From the end of the Ohakune Mountain Road, walk up the skifield cat track, and make your way up to the top of the Jumbo T-bar at 2200m. One-way lift tickets are not available on this side of the mountain. From here, leave the skifield boundary and climb in a northerly direction on a rising traverse aiming for a broad ridge at about 2350m. Continue on a rising traverse around the mountain, over rough scree by late summer, into the Mangaturuturu Glacier basin. Climb up to Pare Col at the head of the snowfield, overlooking Crater Lake.
0
900m
  From the Tukino skifield carpark at 1700m, climb the rocky spur south of the upper rope tow. Avoid the gully on your left (south) at all costs; it can harbour a significant avalanche hazard. A poled route leads up in a westerly direction, past a large lava outcrop (the ‘Luncheon Rock’) and crossing several gullies, to a prominent marker pole at 2150m. From the marker pole, the NZAC Whangaehu Hut can be seen about 100m below to the south, perched on a spectacular bluff above the Whangaehu River. Pick a traverse line across and onto the lower Whangaehu Glacier. Take care here: these slopes can get very icy and the runouts are not good. In good snow conditions it’s possible to keep fairly high, but it may be necessary to descend to about 2100m and then climb across and down into the valley. Once on the glacier it’s a long, steady climb up the gently convex slope.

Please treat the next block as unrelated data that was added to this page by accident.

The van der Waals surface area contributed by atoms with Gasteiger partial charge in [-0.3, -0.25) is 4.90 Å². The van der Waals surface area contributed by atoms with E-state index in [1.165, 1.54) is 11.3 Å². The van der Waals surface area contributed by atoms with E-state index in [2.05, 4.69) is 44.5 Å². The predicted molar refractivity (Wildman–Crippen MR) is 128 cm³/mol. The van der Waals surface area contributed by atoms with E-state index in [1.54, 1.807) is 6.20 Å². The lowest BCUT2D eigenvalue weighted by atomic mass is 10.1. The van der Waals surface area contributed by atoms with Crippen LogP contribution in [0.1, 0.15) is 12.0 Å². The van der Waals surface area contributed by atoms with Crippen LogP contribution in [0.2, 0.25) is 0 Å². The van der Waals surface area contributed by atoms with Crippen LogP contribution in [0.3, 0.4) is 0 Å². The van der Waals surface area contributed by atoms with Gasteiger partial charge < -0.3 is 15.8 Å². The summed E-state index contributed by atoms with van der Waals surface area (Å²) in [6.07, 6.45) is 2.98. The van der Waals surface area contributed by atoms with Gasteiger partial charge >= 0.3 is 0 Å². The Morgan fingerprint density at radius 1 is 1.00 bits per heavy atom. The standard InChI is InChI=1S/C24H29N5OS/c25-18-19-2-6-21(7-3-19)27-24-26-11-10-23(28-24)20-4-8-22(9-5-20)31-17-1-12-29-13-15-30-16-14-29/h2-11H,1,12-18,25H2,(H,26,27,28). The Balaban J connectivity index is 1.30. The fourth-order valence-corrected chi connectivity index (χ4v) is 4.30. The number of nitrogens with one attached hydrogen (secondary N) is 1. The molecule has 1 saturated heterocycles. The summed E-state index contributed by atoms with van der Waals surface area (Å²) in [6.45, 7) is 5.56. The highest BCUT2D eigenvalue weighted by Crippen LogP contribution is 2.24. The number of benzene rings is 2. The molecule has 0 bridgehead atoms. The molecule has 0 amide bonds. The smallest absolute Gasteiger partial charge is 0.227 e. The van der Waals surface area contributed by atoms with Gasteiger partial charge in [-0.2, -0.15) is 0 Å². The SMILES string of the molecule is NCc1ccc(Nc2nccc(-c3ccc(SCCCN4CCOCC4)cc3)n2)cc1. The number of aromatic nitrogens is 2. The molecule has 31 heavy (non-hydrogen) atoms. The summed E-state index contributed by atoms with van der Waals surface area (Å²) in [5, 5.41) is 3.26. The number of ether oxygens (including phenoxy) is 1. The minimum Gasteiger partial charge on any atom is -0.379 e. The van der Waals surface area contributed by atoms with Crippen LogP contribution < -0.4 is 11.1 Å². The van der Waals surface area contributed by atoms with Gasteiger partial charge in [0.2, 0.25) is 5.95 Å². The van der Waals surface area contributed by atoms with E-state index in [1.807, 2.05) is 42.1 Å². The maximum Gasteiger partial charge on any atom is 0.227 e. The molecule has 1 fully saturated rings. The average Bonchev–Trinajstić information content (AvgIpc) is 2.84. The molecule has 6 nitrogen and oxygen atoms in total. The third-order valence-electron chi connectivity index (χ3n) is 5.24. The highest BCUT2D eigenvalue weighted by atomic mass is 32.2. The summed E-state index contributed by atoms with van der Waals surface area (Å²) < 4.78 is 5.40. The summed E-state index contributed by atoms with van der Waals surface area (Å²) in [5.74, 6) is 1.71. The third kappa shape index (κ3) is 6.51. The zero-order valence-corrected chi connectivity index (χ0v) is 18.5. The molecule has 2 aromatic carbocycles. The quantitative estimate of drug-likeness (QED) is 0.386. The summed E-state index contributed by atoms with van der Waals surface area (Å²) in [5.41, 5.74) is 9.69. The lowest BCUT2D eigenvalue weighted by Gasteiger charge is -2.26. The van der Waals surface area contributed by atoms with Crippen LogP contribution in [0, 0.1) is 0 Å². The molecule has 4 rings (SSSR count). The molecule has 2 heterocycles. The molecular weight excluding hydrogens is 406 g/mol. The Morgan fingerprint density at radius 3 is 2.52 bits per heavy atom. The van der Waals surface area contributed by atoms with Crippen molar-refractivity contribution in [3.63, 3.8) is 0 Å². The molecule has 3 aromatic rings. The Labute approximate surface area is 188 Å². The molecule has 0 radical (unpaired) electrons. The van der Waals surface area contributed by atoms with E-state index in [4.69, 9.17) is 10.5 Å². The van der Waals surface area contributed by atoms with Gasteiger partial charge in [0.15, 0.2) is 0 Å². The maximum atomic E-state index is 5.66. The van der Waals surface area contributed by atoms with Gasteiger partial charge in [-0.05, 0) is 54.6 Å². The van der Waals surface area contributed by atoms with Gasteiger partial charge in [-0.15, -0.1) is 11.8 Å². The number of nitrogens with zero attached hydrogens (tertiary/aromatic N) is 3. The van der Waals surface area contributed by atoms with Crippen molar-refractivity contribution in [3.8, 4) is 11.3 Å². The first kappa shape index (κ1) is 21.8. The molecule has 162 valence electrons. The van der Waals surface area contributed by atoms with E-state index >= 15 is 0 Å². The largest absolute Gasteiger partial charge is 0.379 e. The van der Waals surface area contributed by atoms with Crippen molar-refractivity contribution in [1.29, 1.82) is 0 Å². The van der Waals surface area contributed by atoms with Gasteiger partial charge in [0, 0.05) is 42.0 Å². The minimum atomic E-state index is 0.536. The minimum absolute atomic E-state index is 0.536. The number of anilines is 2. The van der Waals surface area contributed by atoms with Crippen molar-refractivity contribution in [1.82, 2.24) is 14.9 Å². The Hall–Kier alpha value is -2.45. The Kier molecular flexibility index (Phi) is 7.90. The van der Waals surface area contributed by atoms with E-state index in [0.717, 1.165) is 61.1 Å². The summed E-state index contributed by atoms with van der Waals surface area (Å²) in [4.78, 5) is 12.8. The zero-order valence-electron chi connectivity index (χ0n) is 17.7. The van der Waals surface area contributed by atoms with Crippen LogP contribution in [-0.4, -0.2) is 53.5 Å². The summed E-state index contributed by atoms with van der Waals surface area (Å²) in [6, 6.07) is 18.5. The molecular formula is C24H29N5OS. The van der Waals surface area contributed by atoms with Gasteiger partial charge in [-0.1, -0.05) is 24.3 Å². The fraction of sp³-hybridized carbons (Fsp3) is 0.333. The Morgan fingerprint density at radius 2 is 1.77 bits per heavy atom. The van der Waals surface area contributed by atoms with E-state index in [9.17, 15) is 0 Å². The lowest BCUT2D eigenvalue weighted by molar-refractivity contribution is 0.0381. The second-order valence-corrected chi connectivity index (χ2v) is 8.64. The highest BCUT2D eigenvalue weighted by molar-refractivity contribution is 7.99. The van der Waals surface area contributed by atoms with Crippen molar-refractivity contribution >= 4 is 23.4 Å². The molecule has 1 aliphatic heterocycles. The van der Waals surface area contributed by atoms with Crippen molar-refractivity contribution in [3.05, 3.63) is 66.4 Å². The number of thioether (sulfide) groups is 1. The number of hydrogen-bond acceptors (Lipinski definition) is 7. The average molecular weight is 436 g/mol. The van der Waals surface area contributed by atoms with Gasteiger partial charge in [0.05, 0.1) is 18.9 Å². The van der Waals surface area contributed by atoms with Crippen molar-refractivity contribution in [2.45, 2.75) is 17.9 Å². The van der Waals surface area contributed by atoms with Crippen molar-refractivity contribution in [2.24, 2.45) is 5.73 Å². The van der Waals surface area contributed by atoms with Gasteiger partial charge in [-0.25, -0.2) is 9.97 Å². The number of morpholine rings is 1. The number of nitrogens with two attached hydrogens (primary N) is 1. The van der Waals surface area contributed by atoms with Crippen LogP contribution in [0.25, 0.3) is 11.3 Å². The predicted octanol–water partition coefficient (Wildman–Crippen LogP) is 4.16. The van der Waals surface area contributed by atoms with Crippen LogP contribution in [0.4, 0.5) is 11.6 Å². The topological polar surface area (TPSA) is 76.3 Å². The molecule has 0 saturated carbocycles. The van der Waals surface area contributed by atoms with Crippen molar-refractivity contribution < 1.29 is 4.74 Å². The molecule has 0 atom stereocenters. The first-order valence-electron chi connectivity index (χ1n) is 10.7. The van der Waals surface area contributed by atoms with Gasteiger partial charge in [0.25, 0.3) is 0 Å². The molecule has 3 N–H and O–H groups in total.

I 1
0
900m
  From the Tukino skifield carpark at 1700m, climb the rocky spur south of the upper rope tow. Avoid the gully on your left (south) at all costs; it can harbour a significant avalanche hazard. A poled route leads up in a westerly direction, past a large lava outcrop (the ‘Luncheon Rock’) and crossing several gullies, to a prominent marker pole at 2150m. From the marker pole, the NZAC Whangaehu Hut can be seen about 100m below to the south, perched on a spectacular bluff above the Whangaehu River. From the marker pole, take a rising traverse north-west. The most direct route is to aim for Button’s Buttress, the large bluff on the south side of the glacier proper, and then climb up a wide snow gully to reach the Summit Plateau north of Matihao.